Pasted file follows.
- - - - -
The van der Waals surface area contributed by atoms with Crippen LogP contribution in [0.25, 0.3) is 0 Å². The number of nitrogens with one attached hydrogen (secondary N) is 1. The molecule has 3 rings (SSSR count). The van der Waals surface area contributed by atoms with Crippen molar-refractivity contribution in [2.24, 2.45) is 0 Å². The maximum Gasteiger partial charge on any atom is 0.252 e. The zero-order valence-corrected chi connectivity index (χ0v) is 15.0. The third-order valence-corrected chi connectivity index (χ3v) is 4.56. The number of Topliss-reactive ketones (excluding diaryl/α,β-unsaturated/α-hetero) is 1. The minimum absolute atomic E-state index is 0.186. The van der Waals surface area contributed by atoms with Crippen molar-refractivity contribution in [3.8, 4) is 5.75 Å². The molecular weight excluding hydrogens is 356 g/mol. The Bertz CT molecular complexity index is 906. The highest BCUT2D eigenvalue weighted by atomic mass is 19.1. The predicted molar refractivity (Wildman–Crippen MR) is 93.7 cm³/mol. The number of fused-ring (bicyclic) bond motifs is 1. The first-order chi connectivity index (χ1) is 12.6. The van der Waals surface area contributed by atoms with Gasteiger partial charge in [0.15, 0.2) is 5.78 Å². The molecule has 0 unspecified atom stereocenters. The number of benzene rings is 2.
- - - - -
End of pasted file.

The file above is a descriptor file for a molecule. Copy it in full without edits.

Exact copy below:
The van der Waals surface area contributed by atoms with Crippen LogP contribution in [0.25, 0.3) is 0 Å². The number of nitrogens with one attached hydrogen (secondary N) is 1. The molecule has 3 rings (SSSR count). The van der Waals surface area contributed by atoms with Crippen molar-refractivity contribution in [2.24, 2.45) is 0 Å². The maximum Gasteiger partial charge on any atom is 0.252 e. The zero-order valence-corrected chi connectivity index (χ0v) is 15.0. The third-order valence-corrected chi connectivity index (χ3v) is 4.56. The number of Topliss-reactive ketones (excluding diaryl/α,β-unsaturated/α-hetero) is 1. The minimum absolute atomic E-state index is 0.186. The van der Waals surface area contributed by atoms with Crippen molar-refractivity contribution in [3.8, 4) is 5.75 Å². The molecular weight excluding hydrogens is 356 g/mol. The Bertz CT molecular complexity index is 906. The highest BCUT2D eigenvalue weighted by atomic mass is 19.1. The predicted molar refractivity (Wildman–Crippen MR) is 93.7 cm³/mol. The number of fused-ring (bicyclic) bond motifs is 1. The first-order chi connectivity index (χ1) is 12.6. The van der Waals surface area contributed by atoms with Gasteiger partial charge in [0.15, 0.2) is 5.78 Å². The molecule has 0 unspecified atom stereocenters. The number of benzene rings is 2.